Simulated Knitting (post)
I created a
KnittedGraph class (subclassing of Python's
igraph graph class) with methods corresponding to common operations performed while knitting:
g = KnittedGraph() g.AddStitches(n) g.ConnectToZero() # join with the first stitch for a circular shape g.NewRow() # start a new row of stitches g.Increase() # two stitches in new row connect to one stitch in old #(etc.)
I then embed the graphs in 3D space. Here's a hat I made this way:
2D Embeddings from Unsupervised Random Forests (1, 2)
There are all sorts of ways to embed high-dimensional data in low dimensions for visualization. Here's one:
- Given some set of high dimensional examples, build a random forest to distinguish examples from non-examples.
- Assign similarities to pairs of examples based on how often they are in leaf nodes together.
- Map examples to 2D in such a way that similarity decreases decreases with Euclidean 2D distance (I used multidimensional scaling for this).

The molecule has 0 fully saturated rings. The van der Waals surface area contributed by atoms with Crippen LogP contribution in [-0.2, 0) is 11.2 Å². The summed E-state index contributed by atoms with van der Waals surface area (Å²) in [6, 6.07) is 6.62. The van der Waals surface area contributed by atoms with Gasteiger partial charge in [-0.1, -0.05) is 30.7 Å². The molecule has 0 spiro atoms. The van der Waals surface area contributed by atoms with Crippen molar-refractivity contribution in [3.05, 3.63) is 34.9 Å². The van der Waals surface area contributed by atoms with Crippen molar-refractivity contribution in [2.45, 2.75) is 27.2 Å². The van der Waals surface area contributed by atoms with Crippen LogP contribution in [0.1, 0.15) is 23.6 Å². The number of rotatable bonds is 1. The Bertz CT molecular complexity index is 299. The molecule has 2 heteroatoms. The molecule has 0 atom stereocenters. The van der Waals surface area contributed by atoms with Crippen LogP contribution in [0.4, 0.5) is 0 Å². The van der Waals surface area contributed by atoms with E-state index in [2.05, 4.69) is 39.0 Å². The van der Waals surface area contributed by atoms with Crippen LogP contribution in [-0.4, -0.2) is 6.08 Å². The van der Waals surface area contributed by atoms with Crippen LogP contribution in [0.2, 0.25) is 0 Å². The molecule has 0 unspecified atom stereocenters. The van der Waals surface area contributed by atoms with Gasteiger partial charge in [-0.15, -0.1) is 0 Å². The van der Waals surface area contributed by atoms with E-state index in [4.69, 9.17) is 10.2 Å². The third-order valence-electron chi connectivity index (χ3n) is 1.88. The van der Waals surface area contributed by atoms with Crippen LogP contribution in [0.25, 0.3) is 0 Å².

Here's the result of doing this on a set of diamond shapes I constructed. I like how it turned out:
A Bayesian Model for a Function Increasing by Chi-Squared Jumps (in Stan) (post)
In this paper, Andrew Gelman mentions a neat example where there's a big problem with a naive approach to putting a Bayesian prior on functions that are constrained to be increasing. So I thought about what sort of prior would make sense for such functions, and fit the models in Stan.
I enjoyed Andrew's description of my attempt: "... it has a charming DIY flavor that might make you feel that you too can patch together a model in Stan to do what you need."
Lissijous Curves JSFiddle
Visualization of the Weirstrass Elliptic Function as a Sum of Terms
John Baez used this in his AMS blog Visual Insight.